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John McDouall Stuart - Fourth Expedition

JOURNAL OF MR. STUART'S FOURTH EXPEDITION--FIXING THE CENTRE OF THE CONTINENT. FROM MARCH TO SEPTEMBER, 1860.

Wednesday, 21st March, Neale River.

Wednesday, 21st March, Neale River. Beautiful sunshine. Shall remain here to-day, in order to dry my provisions. On examining them I find that a quantity of our dried meat is quite spoiled, which is a great loss--another wet day, and we should have lost the half of it.

Thursday, 22nd March, Side Creek of the Neale River.

Thursday, 22nd March, Side Creek of the Neale River. Wind south-west; clear sky. I intended to have gone north-west from this point, but, in attempting to cross the creek, we found it impassable. My horse got bogged at the first start, and we had some difficulty in getting him out. We were obliged to follow the creek westward for seven miles, where it passes between two high hills connected with the range. We managed at last, with great labour and difficulty, to get across without accident. At this place four creeks join the main one, and spread over a mile in breadth, with upwards of twenty boggy water-courses; water running. It has taken us five hours, from the time we started, to cross it. The principal creek comes from the south-west. I ascended the two hills to get a view of the surrounding country, and I could see the creek coming from a long way off in that direction. At this point the range seems broken or detached into numerous small ranges and isolated hills. I now changed my course to north-west, over table land of a light-brown colour, with stones on the surface; the vegetation was springing all over it and looking beautifully green. At six miles on this course camped on a myall creek. The work for the horses has been so very severe to-day that I have been induced to camp sooner than I intended. Wind south.

Friday, 23rd March, Myall Creek.

Friday, 23rd March, Myall Creek. Wind south. Started on the same course, north-west. At three miles crossed another tributary--gum and myall. The country, before we struck the creek, was good salt-bush country, with a plentiful supply of grass. The soil was of a light-brown colour, gypsum underneath, and stones on the surface, grass and herbs growing all round them. After crossing the creek, which was boggy, we again ascended a low table land of the same description. At ten miles came upon a few low sand rises, about a mile in breadth. We then struck a creek, another tributary, spread over a large plain, very boggy, with here and there patches of quicksand. We had great difficulty in getting over it, but at last succeeded without any mishap. We then entered a thick scrubby country of mulga and other shrubs; the soil now changed to a dark red, covered splendidly with grass. After the first mile the scrub became much thinner; ground slightly undulating. After crossing this good country, at twenty miles we struck a large creek running very rapidly at five miles per hour; breadth of water one hundred feet, with gum-trees on the bank. From bank to bank it was forty-four yards wide. This seemed to be only one of the courses. There were other gum-trees on the opposite side, and apparently other channels. Wind south. A few clouds from the north-west.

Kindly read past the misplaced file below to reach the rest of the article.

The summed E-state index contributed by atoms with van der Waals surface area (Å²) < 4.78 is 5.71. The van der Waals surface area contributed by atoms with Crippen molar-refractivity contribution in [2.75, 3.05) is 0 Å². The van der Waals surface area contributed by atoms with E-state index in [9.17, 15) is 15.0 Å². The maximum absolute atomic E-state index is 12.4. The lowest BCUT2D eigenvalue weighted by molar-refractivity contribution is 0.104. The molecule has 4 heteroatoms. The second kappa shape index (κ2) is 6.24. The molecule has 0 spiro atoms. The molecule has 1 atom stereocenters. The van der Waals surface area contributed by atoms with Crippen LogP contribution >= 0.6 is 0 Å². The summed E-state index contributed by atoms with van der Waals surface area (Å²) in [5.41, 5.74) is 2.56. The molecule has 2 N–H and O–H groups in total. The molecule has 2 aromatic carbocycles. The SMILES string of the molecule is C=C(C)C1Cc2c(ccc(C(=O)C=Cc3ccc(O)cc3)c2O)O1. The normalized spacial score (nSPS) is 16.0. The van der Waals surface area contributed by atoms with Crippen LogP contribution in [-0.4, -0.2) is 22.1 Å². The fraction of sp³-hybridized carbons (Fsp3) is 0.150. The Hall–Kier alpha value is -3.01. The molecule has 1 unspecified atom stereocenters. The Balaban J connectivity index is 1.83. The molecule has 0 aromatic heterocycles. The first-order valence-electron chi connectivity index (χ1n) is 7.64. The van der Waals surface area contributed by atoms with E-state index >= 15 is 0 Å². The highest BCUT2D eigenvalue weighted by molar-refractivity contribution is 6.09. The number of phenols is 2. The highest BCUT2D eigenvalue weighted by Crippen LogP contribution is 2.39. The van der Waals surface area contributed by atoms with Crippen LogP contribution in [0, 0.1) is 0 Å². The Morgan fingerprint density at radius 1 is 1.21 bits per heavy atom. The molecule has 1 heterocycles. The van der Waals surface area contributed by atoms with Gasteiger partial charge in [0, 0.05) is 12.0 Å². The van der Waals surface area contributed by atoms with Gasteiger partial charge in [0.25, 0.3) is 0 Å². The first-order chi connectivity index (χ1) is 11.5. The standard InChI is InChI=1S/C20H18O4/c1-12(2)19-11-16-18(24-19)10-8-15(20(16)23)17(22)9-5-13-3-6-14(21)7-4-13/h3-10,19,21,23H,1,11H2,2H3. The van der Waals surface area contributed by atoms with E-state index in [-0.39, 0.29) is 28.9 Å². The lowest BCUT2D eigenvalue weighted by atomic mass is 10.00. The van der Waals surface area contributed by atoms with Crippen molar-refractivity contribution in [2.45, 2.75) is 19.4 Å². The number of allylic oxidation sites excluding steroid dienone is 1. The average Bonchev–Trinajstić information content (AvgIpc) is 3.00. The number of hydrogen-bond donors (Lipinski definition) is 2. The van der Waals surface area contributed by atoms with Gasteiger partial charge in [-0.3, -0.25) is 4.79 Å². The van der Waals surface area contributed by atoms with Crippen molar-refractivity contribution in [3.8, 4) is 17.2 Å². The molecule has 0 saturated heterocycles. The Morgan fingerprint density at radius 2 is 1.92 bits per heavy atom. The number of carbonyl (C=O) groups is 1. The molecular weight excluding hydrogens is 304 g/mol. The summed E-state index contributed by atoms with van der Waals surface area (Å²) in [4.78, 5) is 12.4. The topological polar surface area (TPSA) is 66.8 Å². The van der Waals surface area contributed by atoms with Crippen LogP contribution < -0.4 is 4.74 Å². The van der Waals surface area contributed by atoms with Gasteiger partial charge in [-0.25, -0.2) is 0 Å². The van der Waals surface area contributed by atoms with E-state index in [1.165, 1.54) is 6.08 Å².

Saturday, 24th March, Large Gum-Tree Creek.

Saturday, 24th March, Large Gum-Tree Creek. Found it impossible to cross the Neale here; the banks were too boggy and steep. We therefore followed it round on a west course for three miles, and found that it came a little more from the north. Changed to 290 degrees, after trying in vain to cross the creek at this point. At about four or five miles south-south-west from this point there are two high peaks of a low range. The higher one I have named Mount Ben, and the range Head's Range; its general bearing is north-west to opposite this point; it turns then more to the west. I can see another spur further to the west, trending north-west. At four miles and a half after leaving we found a ford, and got the horses across all safe. I then changed to the north-west again, through a scrubby country--mulga, acacia, hakea, salt bush, and numerous others, with a plentiful supply of grass. The soil is of a red sandy nature, very loose, and does not retain water on the surface. We had great difficulty in getting through, many places being so very thick with dead mulga. We have seen no water since we left the creek. Distance, eighteen miles. I was obliged to camp without water for ourselves. As we crossed the Neale we saw fish in it of a good size, about eight inches long, from which I should say that the water is permanent. I shall have to run to the west to-morrow, for there is no appearance of this scrubby country terminating. I must have a whole day of it.

Sunday, 25th March, Mulga Scrub.

Sunday, 25th March, Mulga Scrub. I can see no termination, on this course, to this thick scrub. I can scarcely see one hundred yards before me. I shall therefore bear to the west, cut the Neale River, and see what sort of country is in that direction. At ten miles made it; the water still running, but not so rapidly. The gum-trees still existed in its bed, and there were large pools of water on the side courses. We had the same thick scrub to within a quarter of a mile of the creek, where we met a line of red sand hills covered with a spinifex. The range on the south-west side of the creek seemed to terminate here, and become low table land, apparently covered with a thick scrub, the creek coming more from the north. I did not like the appearance of the spinifex, an indication of desert to the westward. Camped on the creek. Wind north-west; heavy clouds from the same direction.